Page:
“A difficult decision”

“A difficult decision”

Thanks to summer break I’ve been catching up on outdated reading materials, including many back issues of the National Catholic Register. I’ve seen several stories therein where pro-choice advocates argue that women face “difficult decisions” in whether or not to abort their babies. Unstated in most of these arguments is why the decision is difficult. It would seem that, as the product of sexual activity, the decision should be hardly difficult at all. After all, our culture has done a lot to demystify and desacralize the sexual act, making it not much more important or significant than playing ping-pong with someone. How can a trivial and recreational act so frequently lead to a situation with “very difficult circumstances?” Further, isn’t it odd that, faced with these “difficult decisions,” the pro-choice advocate always pushes for the women to have less information? To want the input of fewer people (like boyfriends, family members, crisis pregnancy centers, pray-ers outside of abortion clinics, or doctors who object to killing the baby)? In what other “difficult decisions” do we think it better for people to have less information or to have restricted contact with people before making the decision? We are constantly told that we need to engage a diversity of opinions, yet pro-choice advocates strenuously push for pregnant women to be close-minded and not to seek pro-life opinions about this “very difficult decision.” You receive more information in your credit card bill about the effects of late payments (“it will take you this long to pay off your balance, you will have paid this much in interest…”) than you do about the real effects of abortion from...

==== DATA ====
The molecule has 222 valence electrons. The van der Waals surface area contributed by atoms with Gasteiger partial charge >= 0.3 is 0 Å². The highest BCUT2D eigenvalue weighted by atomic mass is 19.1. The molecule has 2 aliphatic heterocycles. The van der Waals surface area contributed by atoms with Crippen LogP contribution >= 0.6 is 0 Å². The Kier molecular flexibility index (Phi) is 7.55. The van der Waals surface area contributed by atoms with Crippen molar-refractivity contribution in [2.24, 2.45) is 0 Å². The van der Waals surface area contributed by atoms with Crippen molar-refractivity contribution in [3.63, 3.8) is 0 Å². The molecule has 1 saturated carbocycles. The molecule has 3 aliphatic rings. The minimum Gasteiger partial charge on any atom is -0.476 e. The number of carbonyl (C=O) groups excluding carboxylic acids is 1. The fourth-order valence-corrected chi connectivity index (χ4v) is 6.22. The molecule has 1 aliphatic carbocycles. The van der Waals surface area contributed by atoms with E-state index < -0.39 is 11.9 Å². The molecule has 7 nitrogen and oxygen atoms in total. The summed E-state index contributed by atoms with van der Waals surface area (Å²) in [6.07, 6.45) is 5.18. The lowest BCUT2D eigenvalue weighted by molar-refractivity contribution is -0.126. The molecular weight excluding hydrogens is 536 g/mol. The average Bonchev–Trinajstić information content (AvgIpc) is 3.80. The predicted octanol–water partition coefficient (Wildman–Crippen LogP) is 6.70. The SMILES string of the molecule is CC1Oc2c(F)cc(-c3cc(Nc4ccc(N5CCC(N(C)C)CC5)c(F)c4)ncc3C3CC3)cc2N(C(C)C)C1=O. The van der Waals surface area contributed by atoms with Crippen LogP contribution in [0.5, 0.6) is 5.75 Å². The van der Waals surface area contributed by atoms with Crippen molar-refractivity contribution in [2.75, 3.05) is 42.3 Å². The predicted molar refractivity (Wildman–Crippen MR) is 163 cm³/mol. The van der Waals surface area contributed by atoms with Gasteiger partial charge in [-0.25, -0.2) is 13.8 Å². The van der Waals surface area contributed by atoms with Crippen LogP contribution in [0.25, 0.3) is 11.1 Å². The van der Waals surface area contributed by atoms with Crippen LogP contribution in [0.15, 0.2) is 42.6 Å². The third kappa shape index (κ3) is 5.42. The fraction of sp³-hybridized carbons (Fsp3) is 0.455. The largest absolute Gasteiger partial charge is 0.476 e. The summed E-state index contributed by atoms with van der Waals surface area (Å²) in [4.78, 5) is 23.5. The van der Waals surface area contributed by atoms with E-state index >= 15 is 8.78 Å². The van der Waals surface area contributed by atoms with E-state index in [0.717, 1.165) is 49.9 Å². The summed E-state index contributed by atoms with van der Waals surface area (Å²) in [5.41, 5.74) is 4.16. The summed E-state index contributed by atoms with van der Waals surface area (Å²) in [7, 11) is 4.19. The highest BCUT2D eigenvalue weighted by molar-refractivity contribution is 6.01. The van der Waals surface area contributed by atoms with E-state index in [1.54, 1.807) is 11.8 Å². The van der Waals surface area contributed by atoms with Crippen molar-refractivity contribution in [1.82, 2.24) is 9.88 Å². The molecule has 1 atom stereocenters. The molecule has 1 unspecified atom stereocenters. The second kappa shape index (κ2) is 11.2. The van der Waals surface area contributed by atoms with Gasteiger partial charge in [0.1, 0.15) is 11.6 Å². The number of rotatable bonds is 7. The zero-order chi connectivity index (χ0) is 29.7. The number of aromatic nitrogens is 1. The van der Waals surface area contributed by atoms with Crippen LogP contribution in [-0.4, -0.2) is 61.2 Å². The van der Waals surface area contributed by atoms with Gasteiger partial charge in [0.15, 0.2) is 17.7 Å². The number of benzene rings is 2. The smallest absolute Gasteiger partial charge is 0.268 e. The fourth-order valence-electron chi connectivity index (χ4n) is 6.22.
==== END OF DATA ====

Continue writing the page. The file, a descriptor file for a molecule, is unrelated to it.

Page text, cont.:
A Saint Among Us

A Saint Among Us

Recently, my family celebrated the fifth birthday of one of our little saints.  There was cake and soda, laughter and love and family.  We sang “Happy Birthday” for the fifth time to a little girl who passed away five days after her birth as her baby brother (who has never met her) blew out her candles.  We celebrated her short life because we know that, much as we miss her, she is taking part of that everlasting celebration of heaven.  We celebrated because we have faith. “There is no foot too small that it cannot leave an imprint on this world” — Annonymous Bernadette, the “brave bear”, was a fighter.  Her mother was told that her baby had a condition known as anencephaly less than halfway through her pregnancy.  This meant that, should her child survive to term she would most likely be stillborn or at best live a few hours.  She surprised us all and lived five full days.  In her short life, both in and outside of the womb, she managed to leave a lasting impression on all those who knew her and her parents.  Most who witnessed her parents’ unswerving faith in God’s mercy and love had one of two responses.  They were either in awe of it, as I was, or they were perplexed to the point of being incapable of accepting it, much less understanding it.  There were some whose rudeness in the face of something they did not understand was downright disgusting.  But her parents ignored them and continued to prayerfully, faithfully, walk the path God had set before them, not understanding why but knowing full well...